I would like to learn more about RE.

I wrote a simple program on a STM32F107 which does nothing else than encrypting and decrypting a text once using AES128-ECB.

Here is the C code (I intentionally left out the key so far):

    struct AES_ctx TestAes;
uint8_t key[16] =
        { MY_KEY_IS_HERE };
uint8_t InputText[16] =
        { 1, 2, 3, 4, 5, 6, 7, 8, 9, 0xa, 0xb, 0xc, 0xd, 0xe, 0xf, 0 };
AES_init_ctx(&TestAes, key);
AES_ECB_encrypt(&TestAes, InputText);
AES_ECB_decrypt(&TestAes, InputText);

Now I want to find the 16 byte private key in my binary.

When I open the binary in a hex editor and search for my key I find all 16 bytes in a row.

I loaded the binary in Ghidra, installed FindCrypt before and now run the analysis.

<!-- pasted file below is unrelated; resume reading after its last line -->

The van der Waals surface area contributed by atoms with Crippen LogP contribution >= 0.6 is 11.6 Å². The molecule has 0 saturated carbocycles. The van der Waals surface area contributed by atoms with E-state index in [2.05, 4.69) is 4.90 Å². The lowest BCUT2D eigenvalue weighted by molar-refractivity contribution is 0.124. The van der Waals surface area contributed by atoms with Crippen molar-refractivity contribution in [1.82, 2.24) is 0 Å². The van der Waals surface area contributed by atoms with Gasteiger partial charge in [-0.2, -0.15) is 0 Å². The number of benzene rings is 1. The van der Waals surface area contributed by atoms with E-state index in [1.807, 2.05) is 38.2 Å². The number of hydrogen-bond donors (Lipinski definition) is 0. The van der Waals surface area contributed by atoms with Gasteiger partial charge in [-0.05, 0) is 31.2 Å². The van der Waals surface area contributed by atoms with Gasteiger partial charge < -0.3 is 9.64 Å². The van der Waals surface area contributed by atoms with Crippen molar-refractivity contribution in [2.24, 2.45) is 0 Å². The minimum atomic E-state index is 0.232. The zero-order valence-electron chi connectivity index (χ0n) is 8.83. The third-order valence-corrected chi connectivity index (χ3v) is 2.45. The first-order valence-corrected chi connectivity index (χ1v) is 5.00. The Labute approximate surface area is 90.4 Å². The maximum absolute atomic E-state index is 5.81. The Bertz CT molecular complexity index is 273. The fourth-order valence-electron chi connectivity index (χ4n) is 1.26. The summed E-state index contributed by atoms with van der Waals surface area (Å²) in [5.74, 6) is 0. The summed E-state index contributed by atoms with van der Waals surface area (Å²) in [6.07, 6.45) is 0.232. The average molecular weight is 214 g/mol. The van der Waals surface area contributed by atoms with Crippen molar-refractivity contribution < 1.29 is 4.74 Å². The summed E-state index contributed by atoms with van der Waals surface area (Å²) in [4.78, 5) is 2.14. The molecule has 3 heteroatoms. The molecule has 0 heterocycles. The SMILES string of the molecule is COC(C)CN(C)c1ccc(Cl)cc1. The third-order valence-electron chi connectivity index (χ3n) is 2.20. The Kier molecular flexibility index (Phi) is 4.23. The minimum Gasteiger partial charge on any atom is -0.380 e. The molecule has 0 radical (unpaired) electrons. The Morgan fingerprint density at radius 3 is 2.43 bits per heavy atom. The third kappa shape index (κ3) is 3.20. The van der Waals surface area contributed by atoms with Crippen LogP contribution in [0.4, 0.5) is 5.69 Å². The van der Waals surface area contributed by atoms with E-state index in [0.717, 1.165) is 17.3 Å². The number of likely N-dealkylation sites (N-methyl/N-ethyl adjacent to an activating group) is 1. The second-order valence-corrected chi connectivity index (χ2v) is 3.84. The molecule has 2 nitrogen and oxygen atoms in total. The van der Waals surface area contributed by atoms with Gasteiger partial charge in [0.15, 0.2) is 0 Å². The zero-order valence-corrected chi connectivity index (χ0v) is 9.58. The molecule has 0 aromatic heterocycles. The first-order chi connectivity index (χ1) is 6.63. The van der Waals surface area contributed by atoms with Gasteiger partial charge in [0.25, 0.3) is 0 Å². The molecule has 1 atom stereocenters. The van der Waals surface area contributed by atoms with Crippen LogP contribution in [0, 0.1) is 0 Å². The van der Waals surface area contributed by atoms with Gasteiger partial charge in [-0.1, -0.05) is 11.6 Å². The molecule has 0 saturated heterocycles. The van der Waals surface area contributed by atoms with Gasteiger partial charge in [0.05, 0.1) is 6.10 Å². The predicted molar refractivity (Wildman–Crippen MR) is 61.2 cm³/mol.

FindCrypt now finds AES_Decrytion_SBox_Inverse and AES_Ecryption_SBox.

But both are not my AES key but the SBox. How does it go on after that? In all tutorials I find it looks quite simple, because the Functions Finder finds the AES functions - but since the project is Bare Metal this will probably not work.

I thought FindCrypt looks for some kind of hex pattern which could result in a key...

I have attached the binary. endian is little, architecture is ARM Cortex (I think?!)

Ghidra FindCrypt Analysis

1 Answer 1


FindCrypt is not supposed to find your key, it's supposed to find fixed, known constants associated with well-known cryptographic algorithms. You can see the byte patterns it's looking for in its database.json. It has done exactly what it was supposed to do. Your job as a reverse engineer is to look at the cross-references to the tables that it found and see if you can determine the key being passed as argument to the encryption or decryption routines.

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